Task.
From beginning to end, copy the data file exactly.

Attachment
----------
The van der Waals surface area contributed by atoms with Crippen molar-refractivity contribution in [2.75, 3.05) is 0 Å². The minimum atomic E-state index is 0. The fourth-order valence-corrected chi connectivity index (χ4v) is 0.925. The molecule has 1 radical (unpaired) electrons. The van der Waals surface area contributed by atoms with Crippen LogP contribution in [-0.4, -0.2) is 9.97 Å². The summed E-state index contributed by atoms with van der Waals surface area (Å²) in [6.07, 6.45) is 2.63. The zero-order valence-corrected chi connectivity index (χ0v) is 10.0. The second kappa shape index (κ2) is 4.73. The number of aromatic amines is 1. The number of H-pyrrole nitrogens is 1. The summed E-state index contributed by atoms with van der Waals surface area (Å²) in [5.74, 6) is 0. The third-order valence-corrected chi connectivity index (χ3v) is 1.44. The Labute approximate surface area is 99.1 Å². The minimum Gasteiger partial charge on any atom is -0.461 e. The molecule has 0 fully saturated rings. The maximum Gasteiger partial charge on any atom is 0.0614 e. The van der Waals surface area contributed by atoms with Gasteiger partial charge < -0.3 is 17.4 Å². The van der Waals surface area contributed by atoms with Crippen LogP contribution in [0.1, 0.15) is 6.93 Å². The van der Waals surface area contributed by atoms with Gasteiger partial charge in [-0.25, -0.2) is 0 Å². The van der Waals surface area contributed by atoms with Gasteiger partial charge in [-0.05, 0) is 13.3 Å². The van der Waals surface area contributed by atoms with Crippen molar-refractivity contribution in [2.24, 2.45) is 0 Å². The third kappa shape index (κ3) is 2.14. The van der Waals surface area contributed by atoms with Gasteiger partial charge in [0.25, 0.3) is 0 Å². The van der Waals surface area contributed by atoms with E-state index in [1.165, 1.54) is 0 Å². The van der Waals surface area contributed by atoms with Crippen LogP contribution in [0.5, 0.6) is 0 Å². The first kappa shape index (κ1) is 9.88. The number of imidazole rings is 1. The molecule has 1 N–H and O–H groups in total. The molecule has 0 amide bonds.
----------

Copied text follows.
The van der Waals surface area contributed by atoms with Crippen molar-refractivity contribution in [2.75, 3.05) is 0 Å². The minimum atomic E-state index is 0. The fourth-order valence-corrected chi connectivity index (χ4v) is 0.925. The molecule has 1 radical (unpaired) electrons. The van der Waals surface area contributed by atoms with Crippen LogP contribution in [-0.4, -0.2) is 9.97 Å². The summed E-state index contributed by atoms with van der Waals surface area (Å²) in [6.07, 6.45) is 2.63. The zero-order valence-corrected chi connectivity index (χ0v) is 10.0. The second kappa shape index (κ2) is 4.73. The number of aromatic amines is 1. The number of H-pyrrole nitrogens is 1. The summed E-state index contributed by atoms with van der Waals surface area (Å²) in [5.74, 6) is 0. The third-order valence-corrected chi connectivity index (χ3v) is 1.44. The Labute approximate surface area is 99.1 Å². The minimum Gasteiger partial charge on any atom is -0.461 e. The molecule has 0 fully saturated rings. The maximum Gasteiger partial charge on any atom is 0.0614 e. The van der Waals surface area contributed by atoms with Gasteiger partial charge < -0.3 is 17.4 Å². The van der Waals surface area contributed by atoms with Crippen LogP contribution in [0.1, 0.15) is 6.93 Å². The van der Waals surface area contributed by atoms with Gasteiger partial charge in [-0.25, -0.2) is 0 Å². The van der Waals surface area contributed by atoms with Gasteiger partial charge in [-0.05, 0) is 13.3 Å². The van der Waals surface area contributed by atoms with Crippen molar-refractivity contribution in [2.24, 2.45) is 0 Å². The third kappa shape index (κ3) is 2.14. The van der Waals surface area contributed by atoms with Gasteiger partial charge in [0.25, 0.3) is 0 Å². The van der Waals surface area contributed by atoms with E-state index in [1.165, 1.54) is 0 Å². The van der Waals surface area contributed by atoms with Crippen LogP contribution in [0.5, 0.6) is 0 Å². The first kappa shape index (κ1) is 9.88. The number of imidazole rings is 1. The molecule has 1 N–H and O–H groups in total. The molecule has 0 amide bonds.